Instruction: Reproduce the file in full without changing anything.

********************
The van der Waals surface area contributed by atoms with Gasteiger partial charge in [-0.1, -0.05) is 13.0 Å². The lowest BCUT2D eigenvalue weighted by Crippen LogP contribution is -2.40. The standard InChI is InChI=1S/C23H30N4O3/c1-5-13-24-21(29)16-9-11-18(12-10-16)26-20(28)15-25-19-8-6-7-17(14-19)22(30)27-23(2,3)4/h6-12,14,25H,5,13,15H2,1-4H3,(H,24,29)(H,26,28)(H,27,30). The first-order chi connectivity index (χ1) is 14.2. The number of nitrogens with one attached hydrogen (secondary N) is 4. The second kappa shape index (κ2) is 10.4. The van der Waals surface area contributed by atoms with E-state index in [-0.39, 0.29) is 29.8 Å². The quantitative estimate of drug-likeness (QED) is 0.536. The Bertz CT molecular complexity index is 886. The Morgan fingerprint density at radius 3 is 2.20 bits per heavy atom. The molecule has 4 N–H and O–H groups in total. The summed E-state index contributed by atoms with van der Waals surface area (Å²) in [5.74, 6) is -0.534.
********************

The van der Waals surface area contributed by atoms with Gasteiger partial charge in [-0.1, -0.05) is 13.0 Å². The lowest BCUT2D eigenvalue weighted by Crippen LogP contribution is -2.40. The standard InChI is InChI=1S/C23H30N4O3/c1-5-13-24-21(29)16-9-11-18(12-10-16)26-20(28)15-25-19-8-6-7-17(14-19)22(30)27-23(2,3)4/h6-12,14,25H,5,13,15H2,1-4H3,(H,24,29)(H,26,28)(H,27,30). The first-order chi connectivity index (χ1) is 14.2. The number of nitrogens with one attached hydrogen (secondary N) is 4. The second kappa shape index (κ2) is 10.4. The van der Waals surface area contributed by atoms with E-state index in [-0.39, 0.29) is 29.8 Å². The quantitative estimate of drug-likeness (QED) is 0.536. The Bertz CT molecular complexity index is 886. The Morgan fingerprint density at radius 3 is 2.20 bits per heavy atom. The molecule has 4 N–H and O–H groups in total. The summed E-state index contributed by atoms with van der Waals surface area (Å²) in [5.74, 6) is -0.534.